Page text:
A group of students from Langley High School is giving an international spin to spring break, heading out Tuesday for a 10-day trip to Russia.
This year marks the 23rd student trip in 25 years organized by Valentin Cukierman, the Russian language teacher at the school in McLean.
The first two trips, in 1990 and 1991, took place when Russia was still considered the Soviet Union. Now, in the midst of more turmoil in Russia-United States relations, the trip remains as important as ever, said Cukierman, who was born in Russia and immigrated to the United States in 1970.
“I’m trying to create a bond, an understanding between young people, that will hopefully grow and grow,” Cukierman said. “This doesn’t have to do with politics. It’s people.”
In his first year teaching at Langley, Cukierman worked with the principal of a high school in St. Petersburg to organize the inaugural trip.
“There were five students on the first trip,” Cukierman said. “Everyone was afraid. But we touched history.”
Since then, though, the Russian language program and the trip have blossomed. In 25 years, the program has grown from 22 students to more than 200, and this year’s group of 20 students is par for the course for the spring break trip, according to Cukierman.
The 20 students and four chaperones will spend two nights at a hotel in Moscow, then travel by train to St. Petersburg to stay with Russian students and their families. The Russian students will then return the favor, staying with Langley students and their families from April 23-30.
“Moscow is like a tourist experience - Russia from the outside,” Cukierman said. “But not St. Petersburg. Students from both sides can gain so much from the exchange.”
This year, the Langley group, including Cukierman, heads out under a travel alert for Russia issued by the U.S. State Department. Russia annexed the Black Sea peninsula of Crimea from Ukraine in March, making relations rocky between Russia and the United States.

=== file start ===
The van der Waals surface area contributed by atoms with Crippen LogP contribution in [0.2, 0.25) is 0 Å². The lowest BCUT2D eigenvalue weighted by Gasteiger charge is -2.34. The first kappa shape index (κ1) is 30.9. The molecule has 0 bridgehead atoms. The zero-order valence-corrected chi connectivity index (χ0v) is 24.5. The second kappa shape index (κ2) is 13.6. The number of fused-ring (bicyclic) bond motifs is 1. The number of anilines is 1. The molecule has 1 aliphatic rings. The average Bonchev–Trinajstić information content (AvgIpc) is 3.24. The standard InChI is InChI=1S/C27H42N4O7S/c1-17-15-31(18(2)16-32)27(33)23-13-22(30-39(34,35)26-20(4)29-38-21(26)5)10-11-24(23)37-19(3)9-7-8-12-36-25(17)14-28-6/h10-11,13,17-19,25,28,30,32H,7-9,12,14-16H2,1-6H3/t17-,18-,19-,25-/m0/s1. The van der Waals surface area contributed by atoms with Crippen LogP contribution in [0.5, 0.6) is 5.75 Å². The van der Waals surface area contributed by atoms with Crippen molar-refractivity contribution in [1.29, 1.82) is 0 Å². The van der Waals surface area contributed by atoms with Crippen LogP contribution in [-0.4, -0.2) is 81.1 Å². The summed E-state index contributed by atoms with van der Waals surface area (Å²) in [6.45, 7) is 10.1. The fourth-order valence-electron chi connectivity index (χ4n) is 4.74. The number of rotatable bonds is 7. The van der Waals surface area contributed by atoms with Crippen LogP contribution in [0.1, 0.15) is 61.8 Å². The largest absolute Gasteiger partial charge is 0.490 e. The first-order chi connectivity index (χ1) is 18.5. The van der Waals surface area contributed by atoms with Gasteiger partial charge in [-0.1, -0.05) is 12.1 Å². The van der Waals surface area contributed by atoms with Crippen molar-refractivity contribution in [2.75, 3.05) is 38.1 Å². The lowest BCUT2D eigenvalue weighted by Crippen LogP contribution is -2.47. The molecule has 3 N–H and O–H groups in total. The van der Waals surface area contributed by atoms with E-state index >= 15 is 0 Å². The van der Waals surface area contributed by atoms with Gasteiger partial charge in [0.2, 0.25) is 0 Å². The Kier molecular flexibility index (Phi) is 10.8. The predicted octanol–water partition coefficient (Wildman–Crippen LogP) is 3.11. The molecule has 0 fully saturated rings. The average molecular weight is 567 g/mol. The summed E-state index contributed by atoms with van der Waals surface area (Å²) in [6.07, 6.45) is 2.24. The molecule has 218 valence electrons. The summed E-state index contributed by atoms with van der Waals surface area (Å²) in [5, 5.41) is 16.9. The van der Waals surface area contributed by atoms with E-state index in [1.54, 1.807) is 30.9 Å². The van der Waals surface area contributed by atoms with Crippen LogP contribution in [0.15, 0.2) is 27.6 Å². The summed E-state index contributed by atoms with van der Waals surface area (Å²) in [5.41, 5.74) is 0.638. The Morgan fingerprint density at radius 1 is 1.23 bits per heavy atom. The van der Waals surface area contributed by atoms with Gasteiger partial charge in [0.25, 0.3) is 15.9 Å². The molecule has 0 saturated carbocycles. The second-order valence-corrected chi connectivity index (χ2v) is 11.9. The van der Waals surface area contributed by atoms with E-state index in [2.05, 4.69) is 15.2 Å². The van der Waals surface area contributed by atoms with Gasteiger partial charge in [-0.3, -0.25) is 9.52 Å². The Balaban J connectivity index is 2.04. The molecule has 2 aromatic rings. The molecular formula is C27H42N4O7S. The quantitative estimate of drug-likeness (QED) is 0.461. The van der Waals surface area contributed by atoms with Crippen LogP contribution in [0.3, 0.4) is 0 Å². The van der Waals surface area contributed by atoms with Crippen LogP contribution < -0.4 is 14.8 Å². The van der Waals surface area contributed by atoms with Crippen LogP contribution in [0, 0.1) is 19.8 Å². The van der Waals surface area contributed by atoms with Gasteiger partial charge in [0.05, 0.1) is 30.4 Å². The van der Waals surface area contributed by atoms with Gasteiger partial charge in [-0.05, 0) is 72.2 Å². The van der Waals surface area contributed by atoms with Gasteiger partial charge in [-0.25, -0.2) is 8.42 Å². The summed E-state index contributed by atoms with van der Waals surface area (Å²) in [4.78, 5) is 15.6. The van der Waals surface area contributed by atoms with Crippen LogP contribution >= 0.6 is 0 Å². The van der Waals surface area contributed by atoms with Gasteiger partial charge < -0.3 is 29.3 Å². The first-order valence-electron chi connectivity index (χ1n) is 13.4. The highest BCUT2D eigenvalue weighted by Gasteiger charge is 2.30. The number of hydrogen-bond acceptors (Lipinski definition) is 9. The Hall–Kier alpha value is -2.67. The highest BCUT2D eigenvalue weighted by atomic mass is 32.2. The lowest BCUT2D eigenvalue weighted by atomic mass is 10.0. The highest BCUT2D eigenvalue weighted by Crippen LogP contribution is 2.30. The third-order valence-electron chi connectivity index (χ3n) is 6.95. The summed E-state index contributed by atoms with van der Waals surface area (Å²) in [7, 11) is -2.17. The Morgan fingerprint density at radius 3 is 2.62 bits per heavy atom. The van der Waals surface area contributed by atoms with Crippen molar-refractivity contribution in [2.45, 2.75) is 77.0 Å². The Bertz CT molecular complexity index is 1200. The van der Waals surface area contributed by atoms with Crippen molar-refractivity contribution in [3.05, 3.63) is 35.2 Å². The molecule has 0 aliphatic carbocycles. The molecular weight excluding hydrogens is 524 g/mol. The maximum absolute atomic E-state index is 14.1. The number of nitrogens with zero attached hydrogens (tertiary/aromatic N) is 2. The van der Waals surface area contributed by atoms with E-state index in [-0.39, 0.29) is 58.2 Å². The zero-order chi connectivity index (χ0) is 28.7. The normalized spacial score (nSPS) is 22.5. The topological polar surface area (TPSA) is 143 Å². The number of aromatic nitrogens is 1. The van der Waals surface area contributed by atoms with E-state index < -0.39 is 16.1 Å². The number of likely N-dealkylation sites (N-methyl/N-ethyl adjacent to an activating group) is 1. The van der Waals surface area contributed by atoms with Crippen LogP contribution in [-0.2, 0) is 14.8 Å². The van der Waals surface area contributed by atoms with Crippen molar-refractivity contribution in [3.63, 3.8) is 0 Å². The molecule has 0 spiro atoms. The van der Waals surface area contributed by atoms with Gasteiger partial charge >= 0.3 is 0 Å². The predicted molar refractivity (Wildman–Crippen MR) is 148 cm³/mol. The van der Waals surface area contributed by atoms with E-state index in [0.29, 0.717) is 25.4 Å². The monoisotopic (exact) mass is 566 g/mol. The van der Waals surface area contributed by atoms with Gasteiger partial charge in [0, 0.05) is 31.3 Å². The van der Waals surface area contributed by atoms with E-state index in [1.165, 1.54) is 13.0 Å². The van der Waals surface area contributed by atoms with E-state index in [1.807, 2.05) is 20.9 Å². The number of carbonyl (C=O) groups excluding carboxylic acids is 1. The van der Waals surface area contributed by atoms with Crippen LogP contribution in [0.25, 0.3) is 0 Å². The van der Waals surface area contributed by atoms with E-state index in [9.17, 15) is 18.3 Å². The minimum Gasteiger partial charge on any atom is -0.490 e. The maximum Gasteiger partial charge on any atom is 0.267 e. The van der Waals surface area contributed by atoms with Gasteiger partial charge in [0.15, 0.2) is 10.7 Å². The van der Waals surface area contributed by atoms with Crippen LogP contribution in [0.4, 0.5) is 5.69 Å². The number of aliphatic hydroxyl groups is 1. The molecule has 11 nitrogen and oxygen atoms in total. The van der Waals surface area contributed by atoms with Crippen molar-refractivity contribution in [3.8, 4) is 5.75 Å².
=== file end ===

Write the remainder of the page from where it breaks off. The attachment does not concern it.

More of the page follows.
The alert, which came out in March and remains in effect through June 13, advises American travelers to the country of “the potential for increased public demonstrations and anti-American actions” due to the situation in Crimea.
“That’s what has made people around us kind of nervous,” said Sarah Salem, a junior at Langley going on the trip. “But I’m still excited.”
Safety is always a top priority, Cukierman said while readying students for departure at Dulles International Airport. He also noted the cultural education students receive will be invaluable, even in the strained political climate.
“The mentality is us versus them, and it doesn’t have to be that way,” Cukierman said. “I hope that this will help alleviate those tensions between our people.”
The trip has been skipped twice in 25 years, once as a result of organization issues and most recently in the spring after the Sept. 11 terrorist attacks, when Fairfax County school administration called off the journey.
Since then, the trip has been organized privately by Cukierman and parents. Though the school system did offer to reinstate the program, Cukierman said he enjoys a level of independence in planning the travels.
Still, Cukierman regularly recruits his fellow faculty members to serve as chaperones. Matthew Ragone, the principal at Langley, went on the trip in 2009, and the journey has become an expected part of the school calendar.
Cukierman sees each trip as a way to experience his home country anew.
“I thrive on their faces,” Cukierman said. “I look through their eyes. I get to see it new every time.”